Outbreak Company – Cultural Imperialism and Development


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In my last post about Outbreak Company I explored the dissemination of mass culture as a form of soft power, a way of maintaining political, and cultural power within a globalised and changing world. Outbreak Company presents us with an example of Japan using its cultural wealth to create political, social, and economic links with another country. Shinichi acts as a ‘Moe Missionary’ so that Japans government can use this element of popular culture to their own advantage and help cement important relations with a country that no one else currently knows about. There are clear similarities here in the way western anime fans have come into contact with Japan – indeed, many bloggers and fans may only know about Japan through their limited knowledge gleaned from watching anime, reading manga, or playing games. There is much more to Japan than the national cool of anime culture, and most foreigners will never penetrate the barriers of language – we just have look at how poorly anime comedies, and those shows that focus on specific cultural and social aspects of Japanese life can be treated – and culture well enough to see Japan as the average Japanese sees it. Read more of this post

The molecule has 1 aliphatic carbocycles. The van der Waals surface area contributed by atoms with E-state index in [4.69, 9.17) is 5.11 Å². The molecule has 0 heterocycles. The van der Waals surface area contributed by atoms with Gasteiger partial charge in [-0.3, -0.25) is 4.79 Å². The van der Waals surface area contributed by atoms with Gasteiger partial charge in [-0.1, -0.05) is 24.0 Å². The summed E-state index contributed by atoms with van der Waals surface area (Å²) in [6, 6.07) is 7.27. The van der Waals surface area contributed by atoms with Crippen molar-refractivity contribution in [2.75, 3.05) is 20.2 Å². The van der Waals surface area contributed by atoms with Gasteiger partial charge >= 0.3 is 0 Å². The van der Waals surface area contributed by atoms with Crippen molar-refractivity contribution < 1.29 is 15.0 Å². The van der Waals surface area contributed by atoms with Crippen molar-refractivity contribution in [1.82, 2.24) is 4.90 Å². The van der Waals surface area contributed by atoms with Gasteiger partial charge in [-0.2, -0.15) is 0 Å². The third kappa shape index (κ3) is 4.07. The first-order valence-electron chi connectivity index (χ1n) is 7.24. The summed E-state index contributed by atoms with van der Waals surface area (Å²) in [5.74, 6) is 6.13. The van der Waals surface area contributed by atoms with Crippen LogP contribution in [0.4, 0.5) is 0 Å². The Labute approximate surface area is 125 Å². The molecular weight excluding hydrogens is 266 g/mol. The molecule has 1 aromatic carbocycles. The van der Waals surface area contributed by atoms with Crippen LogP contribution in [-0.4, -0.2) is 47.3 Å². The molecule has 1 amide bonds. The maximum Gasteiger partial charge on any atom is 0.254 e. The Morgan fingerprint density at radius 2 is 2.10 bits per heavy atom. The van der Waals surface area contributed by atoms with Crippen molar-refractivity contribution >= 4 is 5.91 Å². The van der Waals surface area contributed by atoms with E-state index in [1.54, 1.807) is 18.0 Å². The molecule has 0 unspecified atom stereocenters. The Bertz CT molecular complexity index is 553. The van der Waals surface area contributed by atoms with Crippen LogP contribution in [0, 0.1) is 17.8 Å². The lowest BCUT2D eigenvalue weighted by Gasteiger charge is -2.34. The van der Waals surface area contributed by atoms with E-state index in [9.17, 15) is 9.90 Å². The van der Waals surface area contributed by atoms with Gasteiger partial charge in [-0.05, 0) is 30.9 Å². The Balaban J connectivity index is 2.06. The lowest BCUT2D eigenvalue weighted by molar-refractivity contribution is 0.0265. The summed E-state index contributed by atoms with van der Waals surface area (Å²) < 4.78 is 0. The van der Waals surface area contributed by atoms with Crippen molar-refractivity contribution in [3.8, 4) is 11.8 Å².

Outbreak Company and the dissemination of mass culture


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The premise of Outbreak Company seems a little odd at first – developing good relations with another nation (in this case one in a fantasy world) through the use of popular culture. However, once we look a little closer at this series whilst also exploring real world examples we can see that such a premise has been used before on multiple occasions, and is arguably central to the Japanese governments attempt to enhance its standing in today’s globalised world. Indeed, culture – be it political, religious, or social – has always been one way for a country to strengthen its position with its neighbours, or perhaps in a foreign country. If we look at the process of imperialism throughout the 17th-20th centuries we can see how elements of the conquered nations culture were supplanted by the conqueror. Culture can be used to rebrand a countries image, change how it is perceived in the world, and recreate a powerbase that was once lost. Read more of this post